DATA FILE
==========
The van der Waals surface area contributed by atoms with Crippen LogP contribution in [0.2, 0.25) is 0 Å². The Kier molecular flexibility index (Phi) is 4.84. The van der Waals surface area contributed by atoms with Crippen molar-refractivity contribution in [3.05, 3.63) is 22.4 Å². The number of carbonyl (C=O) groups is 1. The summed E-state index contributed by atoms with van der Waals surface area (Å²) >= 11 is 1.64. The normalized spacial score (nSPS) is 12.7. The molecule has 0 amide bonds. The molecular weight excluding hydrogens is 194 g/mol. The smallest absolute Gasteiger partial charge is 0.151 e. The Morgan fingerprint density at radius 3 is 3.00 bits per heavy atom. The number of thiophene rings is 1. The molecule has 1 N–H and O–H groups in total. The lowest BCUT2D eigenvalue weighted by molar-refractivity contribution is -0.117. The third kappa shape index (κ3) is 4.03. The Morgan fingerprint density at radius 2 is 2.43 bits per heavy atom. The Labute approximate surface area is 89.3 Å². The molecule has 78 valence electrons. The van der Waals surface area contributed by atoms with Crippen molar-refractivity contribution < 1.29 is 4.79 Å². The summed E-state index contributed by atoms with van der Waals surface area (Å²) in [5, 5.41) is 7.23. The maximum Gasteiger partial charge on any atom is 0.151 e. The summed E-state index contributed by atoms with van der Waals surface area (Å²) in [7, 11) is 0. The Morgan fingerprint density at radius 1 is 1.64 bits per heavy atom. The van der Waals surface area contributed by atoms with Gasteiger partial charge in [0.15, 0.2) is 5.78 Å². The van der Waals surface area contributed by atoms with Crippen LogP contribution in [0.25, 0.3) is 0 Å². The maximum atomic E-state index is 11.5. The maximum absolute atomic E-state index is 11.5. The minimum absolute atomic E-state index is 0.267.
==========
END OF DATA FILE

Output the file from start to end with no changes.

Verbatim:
The van der Waals surface area contributed by atoms with Crippen LogP contribution in [0.2, 0.25) is 0 Å². The Kier molecular flexibility index (Phi) is 4.84. The van der Waals surface area contributed by atoms with Crippen molar-refractivity contribution in [3.05, 3.63) is 22.4 Å². The number of carbonyl (C=O) groups is 1. The summed E-state index contributed by atoms with van der Waals surface area (Å²) >= 11 is 1.64. The normalized spacial score (nSPS) is 12.7. The molecule has 0 amide bonds. The molecular weight excluding hydrogens is 194 g/mol. The smallest absolute Gasteiger partial charge is 0.151 e. The Morgan fingerprint density at radius 3 is 3.00 bits per heavy atom. The number of thiophene rings is 1. The molecule has 1 N–H and O–H groups in total. The lowest BCUT2D eigenvalue weighted by molar-refractivity contribution is -0.117. The third kappa shape index (κ3) is 4.03. The Morgan fingerprint density at radius 2 is 2.43 bits per heavy atom. The Labute approximate surface area is 89.3 Å². The molecule has 78 valence electrons. The van der Waals surface area contributed by atoms with Crippen molar-refractivity contribution < 1.29 is 4.79 Å². The summed E-state index contributed by atoms with van der Waals surface area (Å²) in [5, 5.41) is 7.23. The maximum Gasteiger partial charge on any atom is 0.151 e. The summed E-state index contributed by atoms with van der Waals surface area (Å²) in [7, 11) is 0. The Morgan fingerprint density at radius 1 is 1.64 bits per heavy atom. The van der Waals surface area contributed by atoms with Gasteiger partial charge in [0.15, 0.2) is 5.78 Å². The van der Waals surface area contributed by atoms with Crippen LogP contribution in [0.25, 0.3) is 0 Å². The maximum atomic E-state index is 11.5. The maximum absolute atomic E-state index is 11.5. The minimum absolute atomic E-state index is 0.267.